Ignition Systems: A Technical Brief

Article by Richard Simonds
Photography Richard SImonds
Traditional points-based ignition systems are found in many old classic cars. As discussed in recent articles, aftermarket companies now make replacement electronics-based ignition systems. Both systems have pros and cons.

Classic gasoline-engine Mercedes-Benz cars used a standard points and condenser system to time the build-up and release of the charge in the coil and transmit the ignition spark to the spark plug in each cylinder in turn. As discussed in recent articles, aftermarket companies now make replacement electronics-based ignition systems. Both systems have pros and cons.

Traditional points, condenser and coil systems

In the traditional system, as the points wear over time, the distance between them when open changes, and they begin to develop pits, which affect the dwell angle – the time needed for the condenser to store the high voltage spark – and the engine can misfire. The points should be checked every few months, lightly filing the surface to smooth out surface pitting and then checking and adjusting the gap.

As the points are pushed open and released by the cam lobe at higher engine speeds, if the spring that closes them is not strong enough, the points “float,” so no spark is transferred to the cylinder on that rotation. If this occurs, the points system must be replaced. Also, crankcase oil vapor can seep up the distributor shaft into the distributor, leaving oil mist on the points, which can cause misfiring.

At a minimum, the points and condenser should be replaced once a year – when the engine is tuned. Timing and dwell angle must be checked and the gap adjusted when new points are installed as the gap of the points affects the dwell angle. When replacing the points and condenser, be sure to put a fine film of grease on the cam lobes.

Under normal use and maintenance, a points and condenser system works just fine, and is quite inexpensive to maintain. However, as mileage increases, the shaft of the distributor can start to wear, which can cause erratic timing behavior. That can only be corrected with installation of a replacement distributor, which can be costly and hard to find. According to Tom Hanson of the Mercedes-Benz Classic Center in Irvine, California, replacement distributors are no longer available from Bosch, and the Classic Center no longer has any in stock in either the U.S. or Germany. Although there may still be replacement stock available elsewhere in the supply chain, ultimately anyone with an older Mercedes-Benz is eventually going to have to install an electronic-ignition conversion system if the original fails.

Electronic-ignition conversion systems

Typical electronic-ignition conversions keep the distributor, but replace the points with either a light or a magnetic sensor to send spark to each cylinder; kits cost $100-$150. These kits have an electronic control module to be mounted near the distributor and coil, offering better spark and more accurate timing. The PerTronix Ignitor is perhaps the best-known brand, but Crane Cams, Accel, Proform, and others are available. They control dwell angle, are not affected by oil mist, and can run at higher engine speeds without misfiring.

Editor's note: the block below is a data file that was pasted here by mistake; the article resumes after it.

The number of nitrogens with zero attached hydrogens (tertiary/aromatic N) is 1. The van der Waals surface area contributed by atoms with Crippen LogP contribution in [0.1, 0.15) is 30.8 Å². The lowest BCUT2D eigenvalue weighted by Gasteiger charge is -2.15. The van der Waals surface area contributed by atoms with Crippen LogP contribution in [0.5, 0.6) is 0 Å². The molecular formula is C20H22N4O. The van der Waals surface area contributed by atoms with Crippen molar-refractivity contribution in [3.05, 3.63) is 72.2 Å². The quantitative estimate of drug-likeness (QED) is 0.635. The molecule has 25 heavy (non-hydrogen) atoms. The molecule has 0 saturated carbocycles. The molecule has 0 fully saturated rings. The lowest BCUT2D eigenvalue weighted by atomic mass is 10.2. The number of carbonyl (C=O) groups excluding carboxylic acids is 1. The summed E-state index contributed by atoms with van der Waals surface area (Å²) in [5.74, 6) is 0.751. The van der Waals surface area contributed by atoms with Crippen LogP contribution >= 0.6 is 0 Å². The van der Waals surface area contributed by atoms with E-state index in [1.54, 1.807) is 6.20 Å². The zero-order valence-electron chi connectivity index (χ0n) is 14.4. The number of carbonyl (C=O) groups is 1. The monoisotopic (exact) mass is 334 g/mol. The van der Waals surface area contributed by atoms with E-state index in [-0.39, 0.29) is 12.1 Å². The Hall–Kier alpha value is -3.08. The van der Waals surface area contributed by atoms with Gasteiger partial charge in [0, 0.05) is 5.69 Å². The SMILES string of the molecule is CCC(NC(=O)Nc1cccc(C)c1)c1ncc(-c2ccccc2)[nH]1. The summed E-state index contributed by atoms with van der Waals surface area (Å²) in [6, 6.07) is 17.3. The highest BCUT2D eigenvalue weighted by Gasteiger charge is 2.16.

A self-contained distributor with all the components inside has been introduced by 123 Ignition (Netherlands) and sold at http://123Ignitionusa.com in the United States. The basic system can read the timing of each cylinder’s spark and adjust the distributor accordingly to improve operation, fuel economy, and performance. The system costs approximately $450 plus shipping and installation.Advantages and disadvantagesMany people who have made the conversion report easier starting, smoother engine performance, and increased gas mileage, with more accurate spark timing due to a consistent dwell angle, and no misfires at higher speeds due to points float. Certainly, there is no need to adjust and clean the points on a regular basis or replace pitted points with every tune-up.

The disadvantages of these replacement systems are that the replacement system changes the appearance of your engine compartment, which can be an issue if you enter your classic in a concours d’elegance to be judged, can fail without warning and can’t be repaired; it must be replaced. For owners touring far from home, it is a good practice to carry an original points and condenser system in the event of failure of the replacement system.

My experience

As replacement points and condensers became more unreliable in the early 2000s, and needed replacement every 2,000-3,000 miles, I purchased a Crane XR700 electronic system for two 1960s-era Mercedes-Benz cars. One failed without warning and I replaced it with a 123 Ignition system; the other still has the Crane XR700, which is now discontinued. I appreciate the reliable operation from the electronic ignition systems and not having to replace points and condenser every several thousand miles. I no longer enter concours events, so the benefits exceed the disadvantages for me.

 

A. Original equipment Mercedes-Benz points and condenser system.

 

B. An electronic ignition conversion: Crane XR700 disc and light system.

 

C. Another electronic ignition conversion: Self-contained 123 Ignition system.

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